High performers don’t do busy

They uncover new ways to improve work: achieve more, with less.
Below are some tips on ending busyness, so you can focus on what matters.

01. Beware of to-do lists

Why? Because they focus your mind on small tasks, not big outcomes, and definitely not top priorities. The brain loves to-do lists for the comfortable sense of accomplishment. But busy work is not important work. High performers swear by the value of planning for each day in the evening, and hit the morning running when energy level is at the highest. How do you determine your highest priorities for the day, every day? Intelligent dashboards—like what Salesforce customers see—help dynamically prioritize your next steps for maximum impact, and automatically surface actionable insights to forecast and plan. You stop feeling lost (or worst, comfortable) in never-ending to-do lists. With a clear sense of priority, you can focus your absolute best on the next winning moves.

02. Double your estimate

Why do most people take on too much? Because, according to many studies, we massively underestimate how much resources like time and budget things will take. We almost always estimate work on a best-case scenario. It is easy to forget that things rarely go completely to plan, ever! This is planning fallacy. Next time you need to do something: first estimate how long it will take, then double that estimation. Only then, decide if you have time to do it. Most importantly, remember to do only the things you do best. Build the right team to delegate, collaborate on most critical projects, and leverage the right tools to automate everything else.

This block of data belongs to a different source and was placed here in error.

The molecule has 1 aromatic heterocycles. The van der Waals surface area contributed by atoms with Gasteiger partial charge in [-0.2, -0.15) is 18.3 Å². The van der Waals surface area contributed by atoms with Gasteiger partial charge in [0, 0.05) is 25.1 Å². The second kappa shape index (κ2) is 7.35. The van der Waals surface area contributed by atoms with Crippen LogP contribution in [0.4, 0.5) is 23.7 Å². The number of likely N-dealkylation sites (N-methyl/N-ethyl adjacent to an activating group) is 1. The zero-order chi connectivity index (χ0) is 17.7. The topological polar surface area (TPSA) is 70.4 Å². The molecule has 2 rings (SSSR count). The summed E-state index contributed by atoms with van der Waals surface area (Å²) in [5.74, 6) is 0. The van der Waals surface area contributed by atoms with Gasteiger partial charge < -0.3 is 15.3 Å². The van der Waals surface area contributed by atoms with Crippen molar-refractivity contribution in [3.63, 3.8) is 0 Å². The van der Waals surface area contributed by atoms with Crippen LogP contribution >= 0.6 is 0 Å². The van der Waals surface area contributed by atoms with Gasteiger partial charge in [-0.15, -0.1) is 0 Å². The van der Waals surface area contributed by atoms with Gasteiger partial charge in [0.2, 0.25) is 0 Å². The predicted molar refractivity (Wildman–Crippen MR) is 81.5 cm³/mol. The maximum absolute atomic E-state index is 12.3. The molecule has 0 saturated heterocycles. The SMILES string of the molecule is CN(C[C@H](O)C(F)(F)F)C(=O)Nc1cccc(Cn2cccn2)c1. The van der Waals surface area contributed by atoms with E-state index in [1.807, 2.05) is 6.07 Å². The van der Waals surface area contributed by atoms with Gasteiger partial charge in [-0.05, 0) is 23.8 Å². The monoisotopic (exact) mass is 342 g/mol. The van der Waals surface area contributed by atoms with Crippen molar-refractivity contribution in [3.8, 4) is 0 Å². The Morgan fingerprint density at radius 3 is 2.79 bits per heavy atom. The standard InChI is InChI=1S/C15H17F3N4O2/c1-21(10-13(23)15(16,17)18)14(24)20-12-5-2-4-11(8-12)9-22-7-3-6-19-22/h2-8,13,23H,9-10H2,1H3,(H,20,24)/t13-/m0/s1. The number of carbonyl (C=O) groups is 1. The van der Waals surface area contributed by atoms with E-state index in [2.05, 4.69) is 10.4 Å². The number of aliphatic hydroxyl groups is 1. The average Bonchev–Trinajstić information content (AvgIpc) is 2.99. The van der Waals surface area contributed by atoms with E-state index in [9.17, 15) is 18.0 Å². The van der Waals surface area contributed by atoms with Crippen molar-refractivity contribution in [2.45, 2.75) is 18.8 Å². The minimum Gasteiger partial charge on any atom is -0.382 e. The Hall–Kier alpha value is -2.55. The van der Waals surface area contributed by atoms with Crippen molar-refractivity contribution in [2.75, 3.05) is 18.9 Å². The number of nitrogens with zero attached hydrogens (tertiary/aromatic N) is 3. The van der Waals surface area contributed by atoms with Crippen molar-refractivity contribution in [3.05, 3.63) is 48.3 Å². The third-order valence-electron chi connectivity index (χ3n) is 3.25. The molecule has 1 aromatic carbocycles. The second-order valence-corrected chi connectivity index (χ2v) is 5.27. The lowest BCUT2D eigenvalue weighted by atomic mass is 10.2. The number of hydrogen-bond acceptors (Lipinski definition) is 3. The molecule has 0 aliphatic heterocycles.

03. Know the right time

When’s the right time to do your work most effectively? It depends on what it is. There are two types of attention we all have: focused, direct attention; and unfocused, indirect attention. The former is great for activities that require sustained concentration: strategic planning, forecasting, or analyzing numbers. The latter is better for creative problem-solving, because the wandering, unrestricted mind is more creative. Since the brain gets tired with intensive use, our ability to sustain focus reduces as the day progresses. If something requires focused attention, schedule it for the morning. If it requires exploration; schedule it for the afternoon. Remember, take charge of your day, not the other way around.

04. Blast, not graze

What’s the difference? Grazers keep email, social and news media open all day, continuously grazing on distractions. Blasters choose to do them in intense (and intentional) bursts, before turning it off to do focused work. It’s tempting to check emails regularly throughout the day, but there are good reasons to resist it. The email inbox is “everyone else’s agenda for our time”, simply put by productivity hacker Tim Ferriss. Research finds grazers on average switch attention every 3 minutes; while it takes more than 15 minutes to refocus. Grazers get a lot less done and a lot more tired due to switch cost of mental performance. To achieve more with less effort, avoid switching and multitasking.

05. Make clock work